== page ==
From Charmed and Will & Grace to What Men Want and what seems like every single Disney movie, nostalgia for the '90s is at an all-time high. Now, it’s BET’s turn to ride the wave with its upcoming series Boomerang, which is based on the iconic 1992 movie of the same name starring Eddie Murphy, Halle Berry, and Robin Givens. The network teamed up with Paramount Pictures for a series based on the movie, but they had no writers, no producers, or any solid concept — until Emmy Award-winning writer Lena Waithe signed on to produce Boomerang so she could put a fresh spin on a familiar film for a new generation. But she wasn't about to get behind just any revival — it had to feel relevant, showcase new talent onscreen and off, and, most importantly, she had to be able to call the shots on what those things meant.
“To me, it was about the continuation of the story,” Waithe tells Bustle. “Even before this Boomerang thing popped up, I was always fascinated by what happened to Angela and Marcus after they strolled off into the sunset. In my opinion, they got married. They did the thing. They had the kids. They started their own agency. That was what happened in my imagination and that’s where we really began.”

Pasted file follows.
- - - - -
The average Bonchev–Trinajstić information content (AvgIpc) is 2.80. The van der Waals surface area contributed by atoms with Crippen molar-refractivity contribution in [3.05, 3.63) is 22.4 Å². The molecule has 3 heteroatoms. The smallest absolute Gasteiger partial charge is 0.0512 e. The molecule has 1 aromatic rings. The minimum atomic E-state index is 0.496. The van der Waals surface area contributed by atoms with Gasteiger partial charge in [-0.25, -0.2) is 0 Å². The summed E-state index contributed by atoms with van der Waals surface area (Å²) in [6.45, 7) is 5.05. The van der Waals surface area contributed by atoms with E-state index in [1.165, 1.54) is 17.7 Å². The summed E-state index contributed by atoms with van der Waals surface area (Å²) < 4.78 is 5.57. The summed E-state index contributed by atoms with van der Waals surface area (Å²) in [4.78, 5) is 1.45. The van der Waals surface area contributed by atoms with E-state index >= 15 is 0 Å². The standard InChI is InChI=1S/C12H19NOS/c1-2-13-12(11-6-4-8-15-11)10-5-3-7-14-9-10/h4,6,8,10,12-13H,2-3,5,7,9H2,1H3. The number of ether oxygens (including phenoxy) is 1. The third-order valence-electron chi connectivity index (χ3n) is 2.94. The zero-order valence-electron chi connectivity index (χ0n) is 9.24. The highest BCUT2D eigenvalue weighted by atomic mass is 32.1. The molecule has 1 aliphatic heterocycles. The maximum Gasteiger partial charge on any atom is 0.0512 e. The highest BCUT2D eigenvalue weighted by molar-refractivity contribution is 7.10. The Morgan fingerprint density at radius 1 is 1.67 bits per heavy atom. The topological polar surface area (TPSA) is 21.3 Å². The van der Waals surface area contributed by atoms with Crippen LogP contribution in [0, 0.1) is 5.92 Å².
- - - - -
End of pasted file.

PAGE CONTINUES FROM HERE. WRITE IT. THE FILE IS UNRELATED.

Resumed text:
In the film, the three main characters were caught in a complicated love triangle that ended with Marcus (Murphy) and Angela (Berry) reconciling after he cheated with Jacqueline (Givens). The source material may have laid the foundation for the Boomerang TV series, but Waithe definitely wants fans to know that this is definitely NOT a cookie-cutter remake.
She believed rehashing the same storyline would be a "horrendous" choice and compared it to trying to re-create a Michael Jordan as opposed to paying homage with a newer “LeBron James version” that pays tribute to the movie while delivering something innovative and fresh for a new generation. Her desire to do something different was further encouraged by Halle Berry, who starred in the original and will co-executive produce the series.
Waithe confirms that the original Boomerang characters won't be in the show, but they will be referenced in dialogue for a good reason, because the series focuses on Marcus and Angela's daughter Simone (Tetona Jackson), who is trying to build her own brand in the advertising world and escape her parents' shadow.
Like the younger version of her father, Simone is ambitious, attractive, and not interested in a romantic commitment, but she also inherited Angela’s calm demeanor. Coincidentally, her close friend (and not-so-secret admirer) is Jacqueline's charming and brilliant son Bryson (Tequan Richmond), who is trying to find his footing at The Graham Agency in Atlanta in hopes of being the next Marcus Graham.
Simone and Bryson’s mutual friends are an eclectic, creative group including an exotic dancer who is passionate about social activism, an aspiring director, and a devout Christian, yet they all manage to comfortably coexist, mingling for game nights and candid life conversations. As expected, the show is unapologetically Black, and the characters' personalities and interactions feel authentic and relatable to today’s audience. The show will definitely reel in '90s kids like Waithe with homages to the past in Boomerang’s soundtrack and throwback fashion aesthetics, such as Simone's plaid button-down shirts (and one hilarious throwback ad pitch).